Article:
Some friends are just not well enough to be what you need them to be. When you have an emotional "growth spurt," you may find that your oldest friend isn't able to go along with you into a healthier future. They might actually prefer that you keep drinking; advise you to start dating only days after a separation; tell you to leave a relationship when you haven't even tried to work on it; or suggest that plastic surgery would be the solution to your low self-esteem. If it is time to let go, start bringing healthier friends into your life and gradually decreasing time with your old friend. You may end up influencing him or her in a positive way but keep in mind that we're unlikely to change anyone with advice or lectures.
5. They consistently disappoint you.
When a friend makes a plan with you where your expectation is a time for intimate sharing and catching up, and without warning they bring along another friend you don't know, it's a little upsetting but we can get over it. If they cancel plans for a great concert you were going to see together and take a date instead, you might be able to accept it, after some time talking and making amends. If they borrow money from you and then buy themselves a new jacket without paying you back, you may need to stop loaning money and seriously talk about your feelings. If episodes like all of the above are occurring with some regularity, you may get tired of expecting him or her to treat you with respect—and sick of requesting change with no results. This pattern is unlikely to change and it is time to move on and spend time with more reliable, considerate people.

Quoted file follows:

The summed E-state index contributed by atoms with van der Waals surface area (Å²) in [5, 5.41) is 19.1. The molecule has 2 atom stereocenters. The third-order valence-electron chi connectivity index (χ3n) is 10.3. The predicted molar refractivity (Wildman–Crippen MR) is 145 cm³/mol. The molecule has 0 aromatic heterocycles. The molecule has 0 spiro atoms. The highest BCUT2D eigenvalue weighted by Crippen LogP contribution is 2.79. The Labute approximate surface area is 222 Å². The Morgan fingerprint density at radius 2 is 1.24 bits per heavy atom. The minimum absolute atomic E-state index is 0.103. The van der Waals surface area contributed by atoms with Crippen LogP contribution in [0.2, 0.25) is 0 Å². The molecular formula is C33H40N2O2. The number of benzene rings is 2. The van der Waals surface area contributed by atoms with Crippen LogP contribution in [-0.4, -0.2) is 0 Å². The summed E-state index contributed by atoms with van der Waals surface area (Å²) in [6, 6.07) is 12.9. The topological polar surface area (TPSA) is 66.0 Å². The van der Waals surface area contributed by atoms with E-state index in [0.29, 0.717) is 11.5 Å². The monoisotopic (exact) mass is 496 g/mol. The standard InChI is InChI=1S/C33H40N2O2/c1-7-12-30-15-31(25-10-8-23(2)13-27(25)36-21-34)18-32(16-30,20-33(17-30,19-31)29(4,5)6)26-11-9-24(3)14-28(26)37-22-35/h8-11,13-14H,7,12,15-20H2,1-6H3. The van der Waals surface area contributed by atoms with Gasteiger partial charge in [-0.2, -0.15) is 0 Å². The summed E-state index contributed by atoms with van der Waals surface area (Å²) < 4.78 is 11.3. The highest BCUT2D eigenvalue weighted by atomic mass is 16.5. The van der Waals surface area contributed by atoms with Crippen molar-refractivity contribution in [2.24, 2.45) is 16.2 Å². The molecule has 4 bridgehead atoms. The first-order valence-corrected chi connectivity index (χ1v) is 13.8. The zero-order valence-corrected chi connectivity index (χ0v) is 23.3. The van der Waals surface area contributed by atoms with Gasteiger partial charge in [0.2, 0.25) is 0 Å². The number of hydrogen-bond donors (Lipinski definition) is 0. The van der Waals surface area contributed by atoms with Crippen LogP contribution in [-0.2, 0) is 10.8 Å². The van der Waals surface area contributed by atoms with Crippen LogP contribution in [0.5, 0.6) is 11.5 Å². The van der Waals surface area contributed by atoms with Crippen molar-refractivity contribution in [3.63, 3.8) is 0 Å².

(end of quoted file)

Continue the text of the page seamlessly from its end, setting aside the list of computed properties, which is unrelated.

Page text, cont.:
6. They don't like or respect your spouse, child or family.
It is not easy to balance all of our important relationships and maintain healthy interactions with all of them. We rely on friends to help us see the other side of things and to listen to us when we need to complain about someone who is a challenge for us. Sometimes we appreciate someone who will agree with us that our partner is being unreasonable or pig-headed. If that friend goes further, though, with their own feelings of dislike for those we care about, trouble can begin. Friendships that start to separate us from those we love, either in how we spend our time or what we are comfortable talking about, may drain our energy rather than enhance our lives. A friend who is opposed to your choice of intimate partner may undermine that relationship, especially at vulnerable times. If this friend is only one of many who oppose the relationship you may need to be clear about the true source of your discomfort before you give up a friend you will regret losing in the future. But if the friend is speaking from his or her own insecurity, jealousy or just general meanness, you need to honor your primary relationship and focus on friends who support your choice.